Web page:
The Supreme Court of Canada has re-affirmed its groundbreaking decision on what constitutes an unreasonable time to await trial, by deciding a Newfoundland man accused in a drug trafficking case should not face trial because his case took too long to be heard.

The case involved a man named James Cody, who was charged in January, 2010, with trafficking marijuana and cocaine, as well as weapons and parole violation charges. He argued that his Charter rights were violated when he had to wait more than five years for what would have amounted to a five-day trial on those charges.

In Friday’s unanimous decision, the court said that the delay was unreasonable and a lower court’s decision to stay the proceedings should be restored.

“The delay in this case was unreasonable and therefore, C’s right under S. 11 (b) of the Charter was infringed,” the court said.

Cody was charged with trafficking marijuana and cocaine, possession of a prohibited weapon and breach of probation. But the charges were stayed because the judge decided Cody’s right to a fair and speedy trial had been violated.

The Crown appealed and the case went to Newfoundland and Labrador’s Court of Appeal, which considered the July, 2016, Supreme Court decision of R. v. Jordan.

That ruling noted a system-wide problem with trial delays, and set out a new framework for determining whether they are unreasonable.

It said most cases in Superior Court should reach trial within 30 months from the time a person is arrested. In lower courts of justice, cases should go to trial within 18 months, it said.

But the court added there needed to be a transitional measure, for cases already in the system.

The Newfoundland Court of Appeal considered the Jordan ruling, but in a 2-1 decision, they decided the delays in Cody’s case were due in large measure to Cody’s own defence team. The court set aside the lower court's stay of proceedings and sent the case back for trial.

Cody’s defence appealed to the Supreme Court, which heard arguments in April.

The Crown argued to the court that if the prosecutors in Cody’s case had known that the Jordan decision was coming and that it would change the way the courts handle delays, they would have proceeded differently.

Cody’s defence team argued the delay would have still been considered unreasonable -- even before the Jordan decision.

The Supreme Court agreed, saying even after deducting all the delays initiated by the defence, the delay Cody faced was unreasonable.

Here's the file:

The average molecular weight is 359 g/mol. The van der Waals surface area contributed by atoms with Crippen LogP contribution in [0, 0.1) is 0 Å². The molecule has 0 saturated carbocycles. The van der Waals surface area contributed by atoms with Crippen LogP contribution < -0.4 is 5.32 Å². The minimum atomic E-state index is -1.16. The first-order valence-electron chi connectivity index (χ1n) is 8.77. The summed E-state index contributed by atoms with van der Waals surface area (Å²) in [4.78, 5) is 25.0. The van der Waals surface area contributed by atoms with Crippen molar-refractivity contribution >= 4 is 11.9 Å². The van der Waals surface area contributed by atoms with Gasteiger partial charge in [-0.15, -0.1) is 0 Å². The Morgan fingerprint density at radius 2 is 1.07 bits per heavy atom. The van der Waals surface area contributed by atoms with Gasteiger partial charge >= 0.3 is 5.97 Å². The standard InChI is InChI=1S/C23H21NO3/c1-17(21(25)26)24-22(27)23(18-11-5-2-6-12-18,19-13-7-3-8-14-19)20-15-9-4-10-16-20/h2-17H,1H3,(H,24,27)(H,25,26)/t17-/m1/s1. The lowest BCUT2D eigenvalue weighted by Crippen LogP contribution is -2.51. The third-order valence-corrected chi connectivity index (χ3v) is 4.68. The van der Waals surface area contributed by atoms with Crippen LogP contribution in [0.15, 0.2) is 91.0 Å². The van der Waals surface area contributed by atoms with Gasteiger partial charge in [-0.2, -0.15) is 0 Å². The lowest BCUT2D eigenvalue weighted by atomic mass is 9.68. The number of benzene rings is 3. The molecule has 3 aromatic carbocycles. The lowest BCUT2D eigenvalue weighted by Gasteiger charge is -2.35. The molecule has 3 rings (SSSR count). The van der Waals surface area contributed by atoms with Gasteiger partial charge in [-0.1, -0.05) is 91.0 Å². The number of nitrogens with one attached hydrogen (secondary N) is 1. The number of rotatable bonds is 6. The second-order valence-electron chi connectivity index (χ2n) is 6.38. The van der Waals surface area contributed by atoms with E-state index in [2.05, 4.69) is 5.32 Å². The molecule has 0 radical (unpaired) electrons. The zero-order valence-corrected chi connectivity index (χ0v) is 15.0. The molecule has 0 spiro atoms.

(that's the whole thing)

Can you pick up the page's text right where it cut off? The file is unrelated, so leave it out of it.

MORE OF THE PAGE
“Under the Jordan framework, every actor in the justice system has a responsibility to ensure that criminal proceedings are carried out in a manner that is consistent with an accused person’s right to a trial within a reasonable time,” the court said, adding that the Jordan framework “must be followed” and “cannot be lightly discarded or overruled.”

CTV's legal analyst Boris Bytensky called the Supreme Court’s ruling on Friday an “important reaffirmation” of the Jordan decision.

Bytensky says, while the Supreme Court was divided 5 to 4 in the Jordan decision, in this decision, they unanimously upheld the principles in Jordan, “and sent a clear signal that the culture change that they directed last July was to continue.”

‘Some pain’ expected: professor

University of Ottawa law professor Carissima Mathen told CTV’s Power Play Friday that the Cody decision shows the high court believes “the system needs a bit of a shock,” even if there will be “some pain.”

Since the Jordan ruling, judges have released accused murderers in Alberta and Quebec and men accused of sexual assault in Manitoba and Nova Scotia.

People like Nicole Nayel, the mother of Ottawa construction worker Fouad Nayel, have been left in anguish after their loved one’s accused murderers have walked free.

She told CTV News Channel Friday that she believes the system failed her family when the man accused of murdering her son was released from jail as the result of a four-year trial delay.

“Somebody accused of murdering my son, he’s walking away free,” she said. “That’s not right.”

“This is Canada here we’re talking about,” she added. “How would our politicians accept this?”

Nayel says the Crown is appealing the decision and she believes there is still hope that her son’s killer will face justice.

Proposed reforms

In April, the federal government met with provincial justice ministers to discuss proposals to speed up trials, including changes to the Criminal Code that would curtail the use of preliminary inquiries and reduce the number of crimes with mandatory minimum sentences, which can lead to more trials because plea bargains are not an option.

Another proposal is to put limits on bail hearings, which some say eat up too much court time.

Some provinces, including Alberta, have appointed more judges.

Ontario Attorney General Yasir Naqvi issued a statement Friday saying the Cody decision “underscores the need for bold changes to make the criminal justice system faster and fairer.”

Naqvi said Ontario will address court delays in part through bail system reforms and also by appointing 13 new judges and hiring 74 new Crown attorneys and staff. He also said the province will work with the federal government in the areas of mandatory minimums and preliminary inquiries.

Federal Justice Minister Jody Wilson-Raybould has filled 58 judicial vacancies since the Jordan decision to help accelerate the system, but several vacancies still remain.

With files from The Canadian Press